(2023, January) | Useful to: Parents and IEP teams making decisions about what accommodations a student with disabilities needs Many students with disabilities use accessibility features and accommodations during instruction and when taking assessments. It is important to consider student perceptions about what works and their preferences when making accessibility and accommodations decisions. Students are […]
When children struggle with their behavior, it can have a negative impact on everyone in the family. Parents know they need to respond, but they often aren’t sure what’s the best strategy, especially if a child is frequently acting out and nothing seems to work.
This resource collection from the Child Mind Institute offers parents a comprehensive look at problem behavior. It covers many topics, including what may be triggering problem behavior, how to improve the parent-child relationship when it becomes strained, what to do if kids are struggling with behavior in school, and how to get professional help if you need it. The suite is also available in Spanish.
To take a closer look at the individual topics treated in the collection and to access it in English or Spanish, come here.
The Working Together Series includes 5 interactive self-directed courses. These courses provide families and educators with a number of strategies for working together and through conflict. Anyone supporting children or youth with disabilities may benefit from this series. The setting in which collaborative problem solving and conflict resolution takes place within this series is typically the school or IEP meeting.
Produced by CADRE, the series includes a webinar that briefly introduces the Working Together Series, a companion Facilitator Guide, and other supplemental resources. The full series is available in English and in Spanish (Trabajando Juntos).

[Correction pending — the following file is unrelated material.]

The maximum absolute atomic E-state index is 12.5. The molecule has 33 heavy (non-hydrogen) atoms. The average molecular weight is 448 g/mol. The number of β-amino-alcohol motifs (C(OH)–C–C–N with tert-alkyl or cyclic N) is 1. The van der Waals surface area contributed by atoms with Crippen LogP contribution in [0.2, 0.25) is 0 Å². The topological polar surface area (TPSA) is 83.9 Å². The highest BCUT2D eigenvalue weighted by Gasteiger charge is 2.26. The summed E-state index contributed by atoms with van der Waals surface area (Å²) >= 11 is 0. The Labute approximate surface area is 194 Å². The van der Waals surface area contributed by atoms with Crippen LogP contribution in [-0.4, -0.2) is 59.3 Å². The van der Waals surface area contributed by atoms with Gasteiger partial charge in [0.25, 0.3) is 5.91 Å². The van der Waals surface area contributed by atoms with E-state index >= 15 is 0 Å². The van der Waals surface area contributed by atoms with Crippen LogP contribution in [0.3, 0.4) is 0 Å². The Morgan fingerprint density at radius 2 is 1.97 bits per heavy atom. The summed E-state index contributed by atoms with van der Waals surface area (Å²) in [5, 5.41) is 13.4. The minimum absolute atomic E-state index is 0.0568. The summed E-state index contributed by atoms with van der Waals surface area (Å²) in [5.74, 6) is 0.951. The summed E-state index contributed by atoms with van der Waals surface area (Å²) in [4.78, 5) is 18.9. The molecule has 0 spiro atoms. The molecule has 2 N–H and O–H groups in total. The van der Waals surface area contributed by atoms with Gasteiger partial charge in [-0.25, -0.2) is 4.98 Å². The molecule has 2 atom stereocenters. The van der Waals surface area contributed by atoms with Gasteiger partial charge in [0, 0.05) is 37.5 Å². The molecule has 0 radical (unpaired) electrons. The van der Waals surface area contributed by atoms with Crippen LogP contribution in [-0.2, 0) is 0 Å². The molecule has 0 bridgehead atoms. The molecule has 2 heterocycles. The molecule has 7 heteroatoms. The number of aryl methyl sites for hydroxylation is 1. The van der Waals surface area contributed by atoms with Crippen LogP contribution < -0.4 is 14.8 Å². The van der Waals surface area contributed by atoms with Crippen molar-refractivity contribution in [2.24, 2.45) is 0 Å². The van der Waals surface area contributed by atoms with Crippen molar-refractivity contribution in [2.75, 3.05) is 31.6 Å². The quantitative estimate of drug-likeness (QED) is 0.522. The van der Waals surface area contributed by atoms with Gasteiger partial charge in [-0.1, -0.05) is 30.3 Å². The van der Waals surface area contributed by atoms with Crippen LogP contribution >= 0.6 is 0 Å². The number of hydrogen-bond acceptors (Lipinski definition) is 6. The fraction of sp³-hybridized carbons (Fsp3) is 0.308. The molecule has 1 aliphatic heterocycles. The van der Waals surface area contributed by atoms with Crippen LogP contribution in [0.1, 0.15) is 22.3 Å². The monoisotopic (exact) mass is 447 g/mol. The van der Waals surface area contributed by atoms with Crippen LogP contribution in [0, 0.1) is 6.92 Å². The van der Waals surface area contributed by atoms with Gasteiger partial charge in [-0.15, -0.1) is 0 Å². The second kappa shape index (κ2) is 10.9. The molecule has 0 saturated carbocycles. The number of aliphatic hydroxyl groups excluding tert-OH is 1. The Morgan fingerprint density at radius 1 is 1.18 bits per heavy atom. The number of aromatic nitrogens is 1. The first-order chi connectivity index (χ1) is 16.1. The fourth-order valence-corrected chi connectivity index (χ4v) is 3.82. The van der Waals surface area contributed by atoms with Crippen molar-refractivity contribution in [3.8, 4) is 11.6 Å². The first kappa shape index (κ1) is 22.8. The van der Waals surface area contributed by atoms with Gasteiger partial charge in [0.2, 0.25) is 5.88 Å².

To learn more about the 5 courses in the series, view the introductory webinar, or access the series in Spanish, read our abstract here.
September is Suicide Awareness Month. When children in distress express suicidal thoughts or feelings, therapists often work with them —and their parents— to create what is called a safety plan. A safety plan is a document that spells out a series of things the child agrees to do, if they feel overwhelmed, to keep from harming themselves. Parents agree to things they will do to make their child’s environment safer.
This collection of articles from the Child Mind Institute explains how safety planning can help deter teen suicides, which are often impulsive, by steering kids away from harming themselves until the urge passes. With teenage depression and anxiety on the rise, it’s important for all of us to be proactive when children are in distress.
To see the individual articles in the collection and connect with them in English or Spanish, come here.
Child Trends, in partnership with EMT Associates, analyzed the landscape of state statutes and regulations as of October 2021 to better understand how state laws and policies define the role of school nurses. This 2022 brief presents their findings.